Lessons from the Packer's Loss

The previous weekend’s NFC Championship game featured a tremendous and sometimes unexplainable victory by the Seattle Seahawks over the Green Bay Packers.  It was truly one that Seattle barely won and it was shown by the post-game reaction of the team.  This was a game that the Packers snatched defeat from the jaws of victory.

I began following the Packers when I was completing my graduate work in Wisconsin.  That makes the loss even more disheartening to me as I sat in stunned disbelief on Sunday.  I even have friends who were distraught for days after the horrible game.  But as the week is wearing on, I am realizing there are lessons to be learned from the game that apply to life and leadership.

Don’t compromise on the overall objective.  The objective of the game is to win and not just to win but to dominate, to impose your will on your opponent.  As the Packers built up a lead in the first half and as the Seahawks struggled, the objective for the game was compromised from winning the game, to not losing the game.  The objective change was shown late in the game when only an additional first down or two would have ended Seattle’s hopes.  Once you have a solid objective for your organization, compromise should not be a possibility.  When Hernan Cortes landed in Mexico in 1519, after a series of impassioned speeches on the shore, he commanded that the boats be burned.  Now the Spaniards had no choice but to be conquer Mexico or to die.  This provided the motivation to succeed.

Winning requires great courage.  Early in the game, the Packers had a 4th and goal on with only one foot to go for a touchdown.  At that point no one had scored and the Packers elected to kick a field goal rather than go for a touchdown.  A little later, the Packers had another 4th and goal on the 2 yard line.  Again, another field goal.  The choice of two field goals compared to two touchdowns cost the Pack 8 points and set the tone that there was a bit of fear for the other team.  Tacitus the Roman Historian said, “The desire for safety stands against every great and noble enterprise.”  Babe Ruth put it best when he said, “Never let the fear of striking out get in your way.”  Any time we rise above mediocrity, we will have to take a great risk.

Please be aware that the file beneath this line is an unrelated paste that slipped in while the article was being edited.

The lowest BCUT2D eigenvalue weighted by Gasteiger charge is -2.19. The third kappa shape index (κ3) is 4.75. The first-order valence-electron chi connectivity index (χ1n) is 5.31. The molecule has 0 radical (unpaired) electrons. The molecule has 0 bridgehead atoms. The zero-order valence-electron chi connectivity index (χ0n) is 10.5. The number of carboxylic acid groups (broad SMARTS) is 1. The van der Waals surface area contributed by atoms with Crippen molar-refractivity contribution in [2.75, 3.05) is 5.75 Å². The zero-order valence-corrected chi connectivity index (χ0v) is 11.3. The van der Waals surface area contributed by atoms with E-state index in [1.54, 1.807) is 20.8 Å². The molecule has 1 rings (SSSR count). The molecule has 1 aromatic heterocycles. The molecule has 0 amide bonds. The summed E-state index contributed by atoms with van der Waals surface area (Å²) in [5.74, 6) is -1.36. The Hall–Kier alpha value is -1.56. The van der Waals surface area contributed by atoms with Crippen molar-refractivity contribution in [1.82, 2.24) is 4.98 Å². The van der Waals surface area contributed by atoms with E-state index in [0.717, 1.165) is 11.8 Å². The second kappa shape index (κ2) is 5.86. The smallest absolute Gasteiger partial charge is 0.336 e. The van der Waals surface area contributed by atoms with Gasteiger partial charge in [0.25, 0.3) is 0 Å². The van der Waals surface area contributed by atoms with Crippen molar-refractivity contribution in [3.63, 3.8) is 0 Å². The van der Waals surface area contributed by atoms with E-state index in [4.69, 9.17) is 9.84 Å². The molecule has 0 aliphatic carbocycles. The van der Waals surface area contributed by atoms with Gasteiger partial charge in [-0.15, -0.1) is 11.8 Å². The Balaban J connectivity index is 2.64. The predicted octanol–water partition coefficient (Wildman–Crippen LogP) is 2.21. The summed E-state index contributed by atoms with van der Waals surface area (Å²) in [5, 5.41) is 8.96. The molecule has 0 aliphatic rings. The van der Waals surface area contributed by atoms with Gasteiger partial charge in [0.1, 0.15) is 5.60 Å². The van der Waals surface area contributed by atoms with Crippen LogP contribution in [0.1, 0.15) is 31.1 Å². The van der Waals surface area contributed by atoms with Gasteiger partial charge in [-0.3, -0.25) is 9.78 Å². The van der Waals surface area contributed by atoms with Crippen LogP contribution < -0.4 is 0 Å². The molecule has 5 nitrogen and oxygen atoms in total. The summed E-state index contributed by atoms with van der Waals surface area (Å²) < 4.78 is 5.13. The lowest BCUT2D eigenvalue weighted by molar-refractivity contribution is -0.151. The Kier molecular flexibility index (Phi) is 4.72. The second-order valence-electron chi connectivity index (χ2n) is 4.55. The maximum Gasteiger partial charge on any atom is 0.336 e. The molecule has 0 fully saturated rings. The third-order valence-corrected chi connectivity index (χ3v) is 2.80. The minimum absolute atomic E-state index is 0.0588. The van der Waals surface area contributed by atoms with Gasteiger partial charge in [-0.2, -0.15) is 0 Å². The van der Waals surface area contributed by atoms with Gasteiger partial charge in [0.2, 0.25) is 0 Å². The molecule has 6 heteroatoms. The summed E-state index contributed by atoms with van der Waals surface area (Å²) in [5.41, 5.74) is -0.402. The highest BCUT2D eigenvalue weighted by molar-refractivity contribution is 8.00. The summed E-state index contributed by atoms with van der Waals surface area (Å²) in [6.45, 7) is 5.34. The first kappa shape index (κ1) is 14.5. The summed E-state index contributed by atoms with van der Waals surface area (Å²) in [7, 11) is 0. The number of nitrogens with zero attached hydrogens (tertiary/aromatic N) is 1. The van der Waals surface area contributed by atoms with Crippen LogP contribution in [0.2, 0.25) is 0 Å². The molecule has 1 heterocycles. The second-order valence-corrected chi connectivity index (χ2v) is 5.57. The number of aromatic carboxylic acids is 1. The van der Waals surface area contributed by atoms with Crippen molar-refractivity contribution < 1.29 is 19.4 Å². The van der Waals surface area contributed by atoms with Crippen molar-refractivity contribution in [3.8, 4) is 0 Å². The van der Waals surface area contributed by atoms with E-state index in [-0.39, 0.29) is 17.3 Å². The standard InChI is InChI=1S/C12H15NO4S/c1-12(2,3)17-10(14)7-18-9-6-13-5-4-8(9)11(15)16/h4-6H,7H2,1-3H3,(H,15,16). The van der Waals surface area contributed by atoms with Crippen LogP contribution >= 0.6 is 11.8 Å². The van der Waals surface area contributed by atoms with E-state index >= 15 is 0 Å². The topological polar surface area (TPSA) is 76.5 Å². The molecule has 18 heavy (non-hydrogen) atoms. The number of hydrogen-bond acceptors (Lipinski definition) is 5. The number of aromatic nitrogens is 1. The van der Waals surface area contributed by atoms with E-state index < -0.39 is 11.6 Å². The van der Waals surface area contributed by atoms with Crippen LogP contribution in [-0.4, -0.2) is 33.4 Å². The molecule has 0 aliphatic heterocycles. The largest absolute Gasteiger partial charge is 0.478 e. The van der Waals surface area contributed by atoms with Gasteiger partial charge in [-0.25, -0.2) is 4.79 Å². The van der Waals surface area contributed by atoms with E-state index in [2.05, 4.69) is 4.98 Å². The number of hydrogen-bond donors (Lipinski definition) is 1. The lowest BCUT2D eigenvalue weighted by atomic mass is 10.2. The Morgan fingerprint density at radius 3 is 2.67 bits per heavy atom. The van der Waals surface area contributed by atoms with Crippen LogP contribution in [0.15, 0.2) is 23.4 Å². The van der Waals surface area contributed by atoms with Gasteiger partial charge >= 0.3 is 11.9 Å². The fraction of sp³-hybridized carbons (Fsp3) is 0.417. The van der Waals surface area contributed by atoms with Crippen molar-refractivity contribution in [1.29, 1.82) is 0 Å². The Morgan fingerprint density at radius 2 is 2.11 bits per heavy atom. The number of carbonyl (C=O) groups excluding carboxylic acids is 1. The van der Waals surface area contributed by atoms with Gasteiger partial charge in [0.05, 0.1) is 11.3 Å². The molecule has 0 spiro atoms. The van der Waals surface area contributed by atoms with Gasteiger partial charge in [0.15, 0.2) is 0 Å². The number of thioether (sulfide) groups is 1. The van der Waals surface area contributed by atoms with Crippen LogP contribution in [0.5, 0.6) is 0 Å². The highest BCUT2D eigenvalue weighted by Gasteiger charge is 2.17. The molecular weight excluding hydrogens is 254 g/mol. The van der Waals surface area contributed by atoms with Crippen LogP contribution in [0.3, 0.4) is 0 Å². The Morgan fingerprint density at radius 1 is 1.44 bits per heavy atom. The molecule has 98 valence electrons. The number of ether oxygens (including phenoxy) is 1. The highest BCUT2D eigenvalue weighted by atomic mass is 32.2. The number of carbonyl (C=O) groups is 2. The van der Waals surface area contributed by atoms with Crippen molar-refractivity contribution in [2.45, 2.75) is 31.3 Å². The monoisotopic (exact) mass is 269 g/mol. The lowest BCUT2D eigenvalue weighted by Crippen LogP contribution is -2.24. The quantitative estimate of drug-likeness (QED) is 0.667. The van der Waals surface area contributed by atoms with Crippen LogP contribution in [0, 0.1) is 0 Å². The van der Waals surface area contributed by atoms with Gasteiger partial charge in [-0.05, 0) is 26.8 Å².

Don’t let off when you see the finish line.  Too many of us tend to start great on a job or a project, only to peter out in the end.  Often when the finish line is in sight, there is a tendency among some to ease up and trot to victory.  The finish line should be motivation to sprint harder and to not ease up.  It requires us to be persistent.  Calvin Coolidge said, “Nothing in the world can take the place of persistence.  Talent will not; nothing is more common than unsuccessful men with talent. Genius will not; unrewarded genius is almost a proverb.  Education will not; the world is filled with educated derelicts.  Persistence and determination alone are omnipotent.  The slogan “Press On” has solved and will solve all the problems of the human race.” 

Look realistically at the obstacles in front of you.  I was watching the game with a rabid Seahawks fan who was completely depressed after the Pack took a 16-0 lead into halftime.  When the Pack came out in the second half, they seemed to play as if they had a lead and not continue to press as they had before the half.  Some may say that they underestimated their opponent at that time.  Early in the game when the respected the vaunted Seattle D to the point of choosing field goals, they may have overestimated them.  Good leadership requires the vision and ability to gaze at the items in front of you and adequately size them up.

So, as we enter the end of another football season and look at the new hope for the off-season, it is often good to see the lessons that can apply to life from sports and have great hope for next year.  It is that passionate hope that can keep us pressing forward into the future.  But to ignore the lessons before us today can be to our detriment.